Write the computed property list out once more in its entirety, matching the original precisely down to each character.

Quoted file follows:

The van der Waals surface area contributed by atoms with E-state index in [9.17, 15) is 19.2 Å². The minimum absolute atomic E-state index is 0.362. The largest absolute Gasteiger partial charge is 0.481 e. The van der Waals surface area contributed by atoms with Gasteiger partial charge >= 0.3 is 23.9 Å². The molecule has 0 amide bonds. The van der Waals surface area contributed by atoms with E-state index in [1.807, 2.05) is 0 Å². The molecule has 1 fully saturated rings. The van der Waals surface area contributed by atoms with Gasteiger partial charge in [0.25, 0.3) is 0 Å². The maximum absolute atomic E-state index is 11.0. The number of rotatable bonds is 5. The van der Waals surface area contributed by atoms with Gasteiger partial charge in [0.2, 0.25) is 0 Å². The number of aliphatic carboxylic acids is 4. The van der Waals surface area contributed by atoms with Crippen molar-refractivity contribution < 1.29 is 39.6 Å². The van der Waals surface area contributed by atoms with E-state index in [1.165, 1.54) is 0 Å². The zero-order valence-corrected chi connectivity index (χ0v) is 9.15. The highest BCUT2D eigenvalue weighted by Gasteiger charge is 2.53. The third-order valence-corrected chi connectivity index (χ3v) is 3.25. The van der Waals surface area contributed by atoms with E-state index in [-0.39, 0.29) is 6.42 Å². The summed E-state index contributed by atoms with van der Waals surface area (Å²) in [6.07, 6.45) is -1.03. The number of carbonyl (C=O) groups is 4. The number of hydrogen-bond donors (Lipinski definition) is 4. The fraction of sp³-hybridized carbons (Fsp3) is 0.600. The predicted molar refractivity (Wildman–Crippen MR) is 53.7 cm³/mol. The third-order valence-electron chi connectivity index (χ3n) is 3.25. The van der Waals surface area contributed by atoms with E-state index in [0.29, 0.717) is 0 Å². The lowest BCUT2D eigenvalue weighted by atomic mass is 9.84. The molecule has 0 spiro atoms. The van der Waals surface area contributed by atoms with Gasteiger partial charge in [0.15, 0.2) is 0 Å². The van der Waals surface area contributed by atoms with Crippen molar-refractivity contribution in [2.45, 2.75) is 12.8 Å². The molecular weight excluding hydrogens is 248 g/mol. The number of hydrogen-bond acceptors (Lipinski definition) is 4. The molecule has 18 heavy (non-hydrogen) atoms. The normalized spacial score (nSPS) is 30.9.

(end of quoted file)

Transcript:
The van der Waals surface area contributed by atoms with E-state index in [9.17, 15) is 19.2 Å². The minimum absolute atomic E-state index is 0.362. The largest absolute Gasteiger partial charge is 0.481 e. The van der Waals surface area contributed by atoms with Gasteiger partial charge >= 0.3 is 23.9 Å². The molecule has 0 amide bonds. The van der Waals surface area contributed by atoms with E-state index in [1.807, 2.05) is 0 Å². The molecule has 1 fully saturated rings. The van der Waals surface area contributed by atoms with Gasteiger partial charge in [0.25, 0.3) is 0 Å². The maximum absolute atomic E-state index is 11.0. The number of rotatable bonds is 5. The van der Waals surface area contributed by atoms with Gasteiger partial charge in [0.2, 0.25) is 0 Å². The number of aliphatic carboxylic acids is 4. The van der Waals surface area contributed by atoms with Crippen molar-refractivity contribution < 1.29 is 39.6 Å². The van der Waals surface area contributed by atoms with E-state index in [1.165, 1.54) is 0 Å². The zero-order valence-corrected chi connectivity index (χ0v) is 9.15. The highest BCUT2D eigenvalue weighted by Gasteiger charge is 2.53. The third-order valence-corrected chi connectivity index (χ3v) is 3.25. The van der Waals surface area contributed by atoms with E-state index in [-0.39, 0.29) is 6.42 Å². The summed E-state index contributed by atoms with van der Waals surface area (Å²) in [6.07, 6.45) is -1.03. The number of carbonyl (C=O) groups is 4. The number of hydrogen-bond donors (Lipinski definition) is 4. The fraction of sp³-hybridized carbons (Fsp3) is 0.600. The predicted molar refractivity (Wildman–Crippen MR) is 53.7 cm³/mol. The third-order valence-electron chi connectivity index (χ3n) is 3.25. The van der Waals surface area contributed by atoms with E-state index in [0.29, 0.717) is 0 Å². The lowest BCUT2D eigenvalue weighted by atomic mass is 9.84. The molecule has 0 spiro atoms. The van der Waals surface area contributed by atoms with Gasteiger partial charge in [0.15, 0.2) is 0 Å². The van der Waals surface area contributed by atoms with Crippen molar-refractivity contribution in [2.45, 2.75) is 12.8 Å². The molecular weight excluding hydrogens is 248 g/mol. The number of hydrogen-bond acceptors (Lipinski definition) is 4. The molecule has 18 heavy (non-hydrogen) atoms. The normalized spacial score (nSPS) is 30.9.